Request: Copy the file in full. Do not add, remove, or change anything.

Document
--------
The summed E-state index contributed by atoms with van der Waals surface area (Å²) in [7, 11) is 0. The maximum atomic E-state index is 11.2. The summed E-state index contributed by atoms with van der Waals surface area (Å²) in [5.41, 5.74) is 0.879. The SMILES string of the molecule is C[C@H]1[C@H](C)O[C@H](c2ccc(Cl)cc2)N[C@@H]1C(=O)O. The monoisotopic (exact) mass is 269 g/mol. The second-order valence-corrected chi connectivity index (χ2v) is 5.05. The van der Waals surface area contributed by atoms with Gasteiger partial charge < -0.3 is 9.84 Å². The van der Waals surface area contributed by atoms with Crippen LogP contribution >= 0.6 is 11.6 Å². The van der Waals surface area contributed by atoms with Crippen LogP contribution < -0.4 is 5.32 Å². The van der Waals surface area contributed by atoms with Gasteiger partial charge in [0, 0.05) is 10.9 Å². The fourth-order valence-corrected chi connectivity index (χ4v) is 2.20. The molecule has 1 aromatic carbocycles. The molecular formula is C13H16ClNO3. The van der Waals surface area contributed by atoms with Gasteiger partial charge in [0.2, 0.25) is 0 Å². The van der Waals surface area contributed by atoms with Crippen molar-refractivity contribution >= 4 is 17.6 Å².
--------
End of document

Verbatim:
The summed E-state index contributed by atoms with van der Waals surface area (Å²) in [7, 11) is 0. The maximum atomic E-state index is 11.2. The summed E-state index contributed by atoms with van der Waals surface area (Å²) in [5.41, 5.74) is 0.879. The SMILES string of the molecule is C[C@H]1[C@H](C)O[C@H](c2ccc(Cl)cc2)N[C@@H]1C(=O)O. The monoisotopic (exact) mass is 269 g/mol. The second-order valence-corrected chi connectivity index (χ2v) is 5.05. The van der Waals surface area contributed by atoms with Gasteiger partial charge < -0.3 is 9.84 Å². The van der Waals surface area contributed by atoms with Crippen LogP contribution >= 0.6 is 11.6 Å². The van der Waals surface area contributed by atoms with Crippen LogP contribution < -0.4 is 5.32 Å². The van der Waals surface area contributed by atoms with Gasteiger partial charge in [0, 0.05) is 10.9 Å². The fourth-order valence-corrected chi connectivity index (χ4v) is 2.20. The molecule has 1 aromatic carbocycles. The molecular formula is C13H16ClNO3. The van der Waals surface area contributed by atoms with Gasteiger partial charge in [0.2, 0.25) is 0 Å². The van der Waals surface area contributed by atoms with Crippen molar-refractivity contribution >= 4 is 17.6 Å².